PennDOT claims the number of head-on collisions on Butler St in Lawrenceville has been increasing. Indeed, just weeks ago I watched two people taken away in ambulances after a sedan crossed the centerline and lost a fight with an SUV directly in front of my apartment building.
Thus, it was recently announced center-line rumble strips would be installed as part of the rush to complete a long-delayed repaving project. However, center line rumble strips, a treatment often seen on rural highways with long stretches of pavement with few crossings, fewer bikes, and no pedestrians, will not fix the problems on Butler Street, an increasingly walkable urban district with dozens of storefronts and restaurants, many times that many apartments, increasing numbers of bikes, and intersections every couple hundred feet.
Guidelines published by Maryland’s State Highway Agency (PDF) indicate centerline rumble strips are inappropriate for low-speed (under 45mph) roads, roads with many intersections, roads in residential areas, roads where bicyclists are expected or wanted—in short, our neighbors to the south think nearly every characteristic you could think of for the Butler Street we have or want to have makes center line rumble strips inappropriate for Butler Street.
If PennDOT is actually serious about reducing collisions on Butler Street, they need to make the road less like a rural highway, not more. Add curb bumpouts to prevent parking at intersections and tighter corners to force drivers to slow down while turning. Add raised crosswalks and speed tables to force drivers to slow down and pay attention at intersections and pedestrian crossing areas. Time traffic signals to a 20mph or lower speed, so that drivers don’t benefit from treating the road like a drag strip. There are many other ways to make a two-lane road in a major business and residential district safe. Treating a high-traffic, low-speed street like a high-speed highway isn’t one of them.
It’s said that when all you’ve got is a hammer, all your problems look like nails. It’s time for PennDOT to buy some new tools.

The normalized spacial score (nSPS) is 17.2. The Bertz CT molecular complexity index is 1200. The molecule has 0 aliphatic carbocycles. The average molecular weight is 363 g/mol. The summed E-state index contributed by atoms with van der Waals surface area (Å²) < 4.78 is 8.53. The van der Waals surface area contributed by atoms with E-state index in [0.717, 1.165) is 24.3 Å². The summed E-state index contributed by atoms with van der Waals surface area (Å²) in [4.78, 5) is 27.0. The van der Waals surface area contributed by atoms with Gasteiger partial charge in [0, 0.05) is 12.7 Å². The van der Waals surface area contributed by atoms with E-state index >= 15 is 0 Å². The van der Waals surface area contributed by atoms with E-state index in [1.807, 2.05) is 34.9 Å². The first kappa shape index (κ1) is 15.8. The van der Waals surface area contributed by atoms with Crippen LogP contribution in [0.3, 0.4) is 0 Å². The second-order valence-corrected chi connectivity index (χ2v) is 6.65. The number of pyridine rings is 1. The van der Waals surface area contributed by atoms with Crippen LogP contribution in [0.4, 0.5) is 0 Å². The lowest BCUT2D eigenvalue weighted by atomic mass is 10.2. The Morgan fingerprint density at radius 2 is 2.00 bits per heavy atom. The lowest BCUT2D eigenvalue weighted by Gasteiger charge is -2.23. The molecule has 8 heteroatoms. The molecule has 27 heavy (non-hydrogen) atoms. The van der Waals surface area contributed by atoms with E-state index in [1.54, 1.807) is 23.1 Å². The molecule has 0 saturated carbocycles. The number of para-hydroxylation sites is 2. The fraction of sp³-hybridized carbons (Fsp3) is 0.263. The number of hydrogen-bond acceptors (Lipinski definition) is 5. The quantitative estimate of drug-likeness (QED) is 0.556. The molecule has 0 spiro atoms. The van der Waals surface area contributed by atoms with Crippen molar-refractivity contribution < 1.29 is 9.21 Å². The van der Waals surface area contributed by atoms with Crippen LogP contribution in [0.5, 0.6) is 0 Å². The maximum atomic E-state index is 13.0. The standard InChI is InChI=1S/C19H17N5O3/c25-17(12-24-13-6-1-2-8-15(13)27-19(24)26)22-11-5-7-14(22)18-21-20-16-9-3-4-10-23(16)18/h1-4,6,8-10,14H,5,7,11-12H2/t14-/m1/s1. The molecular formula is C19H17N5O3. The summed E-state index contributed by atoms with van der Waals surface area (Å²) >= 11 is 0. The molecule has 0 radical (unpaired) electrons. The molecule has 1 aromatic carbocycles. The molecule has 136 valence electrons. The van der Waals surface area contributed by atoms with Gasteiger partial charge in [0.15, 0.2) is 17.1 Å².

This project has, from end to end, been imposed upon Lawrenceville by PennDOT. We were informed last year that reconstruction of Butler Street would begin at mid-summer, and then, long after it was supposed to have started, we were informed it wouldn’t happen that year. Finally, we were informed it would happen this year–and then, without anyone asking the many residents of the Butler Street corridor or the street itself, we were informed nearly all construction activity would take place at night. Right in keeping with this track record, we discovered the center-line rumble strips plan when PennDOT provided a final construction schedule to Lawrenceville United, nearly two weeks after the first date on that schedule.
In other areas, projects have featured public meetings, but long after all decisions had been made, so that the meetings were simply announcements, rather than opportunities for comment and refinement. I’ve recently been reading The Power Broker, Robert Caro’s 1974 biography of Robert Moses, New York’s 20th-century parks and highways titan. PennDOT’s habit of deciding what to do and announcing it will be done without asking the people who will actually be affected by the changes what they might think of them, or asking but not actually giving anyone a chance to respond, reads like a page from Moses’ manual, and is utterly inappropriate for the 21st century.